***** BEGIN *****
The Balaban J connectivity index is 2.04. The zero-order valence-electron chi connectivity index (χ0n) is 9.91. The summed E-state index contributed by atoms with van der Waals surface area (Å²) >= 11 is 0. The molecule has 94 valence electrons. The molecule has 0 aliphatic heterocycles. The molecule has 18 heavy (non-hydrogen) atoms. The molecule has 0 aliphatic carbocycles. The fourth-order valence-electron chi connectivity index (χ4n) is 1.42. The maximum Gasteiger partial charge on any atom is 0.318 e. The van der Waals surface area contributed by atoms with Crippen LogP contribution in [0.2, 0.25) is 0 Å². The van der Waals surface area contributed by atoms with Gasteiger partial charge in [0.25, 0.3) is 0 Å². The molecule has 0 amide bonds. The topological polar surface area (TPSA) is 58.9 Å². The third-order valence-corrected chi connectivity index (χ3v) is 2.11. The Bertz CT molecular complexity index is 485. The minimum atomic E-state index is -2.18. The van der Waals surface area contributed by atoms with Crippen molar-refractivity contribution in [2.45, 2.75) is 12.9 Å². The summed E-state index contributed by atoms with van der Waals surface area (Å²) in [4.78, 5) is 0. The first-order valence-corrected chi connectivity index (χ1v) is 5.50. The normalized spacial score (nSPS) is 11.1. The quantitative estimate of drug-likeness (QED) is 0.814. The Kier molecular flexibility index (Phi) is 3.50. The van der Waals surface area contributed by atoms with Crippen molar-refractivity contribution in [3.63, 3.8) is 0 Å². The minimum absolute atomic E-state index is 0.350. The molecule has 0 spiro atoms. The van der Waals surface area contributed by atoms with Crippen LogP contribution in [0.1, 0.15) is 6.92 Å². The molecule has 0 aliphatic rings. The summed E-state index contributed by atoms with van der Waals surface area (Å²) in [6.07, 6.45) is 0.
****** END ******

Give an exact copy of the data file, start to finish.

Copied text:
The Balaban J connectivity index is 2.04. The zero-order valence-electron chi connectivity index (χ0n) is 9.91. The summed E-state index contributed by atoms with van der Waals surface area (Å²) >= 11 is 0. The molecule has 94 valence electrons. The molecule has 0 aliphatic heterocycles. The molecule has 18 heavy (non-hydrogen) atoms. The molecule has 0 aliphatic carbocycles. The fourth-order valence-electron chi connectivity index (χ4n) is 1.42. The maximum Gasteiger partial charge on any atom is 0.318 e. The van der Waals surface area contributed by atoms with Crippen LogP contribution in [0.2, 0.25) is 0 Å². The van der Waals surface area contributed by atoms with Gasteiger partial charge in [0.25, 0.3) is 0 Å². The molecule has 0 amide bonds. The topological polar surface area (TPSA) is 58.9 Å². The third-order valence-corrected chi connectivity index (χ3v) is 2.11. The Bertz CT molecular complexity index is 485. The minimum atomic E-state index is -2.18. The van der Waals surface area contributed by atoms with Crippen molar-refractivity contribution in [2.45, 2.75) is 12.9 Å². The summed E-state index contributed by atoms with van der Waals surface area (Å²) in [4.78, 5) is 0. The first-order valence-corrected chi connectivity index (χ1v) is 5.50. The normalized spacial score (nSPS) is 11.1. The quantitative estimate of drug-likeness (QED) is 0.814. The Kier molecular flexibility index (Phi) is 3.50. The van der Waals surface area contributed by atoms with Crippen molar-refractivity contribution in [3.63, 3.8) is 0 Å². The minimum absolute atomic E-state index is 0.350. The molecule has 0 spiro atoms. The van der Waals surface area contributed by atoms with Crippen LogP contribution in [0.1, 0.15) is 6.92 Å². The molecule has 0 aliphatic rings. The summed E-state index contributed by atoms with van der Waals surface area (Å²) in [6.07, 6.45) is 0.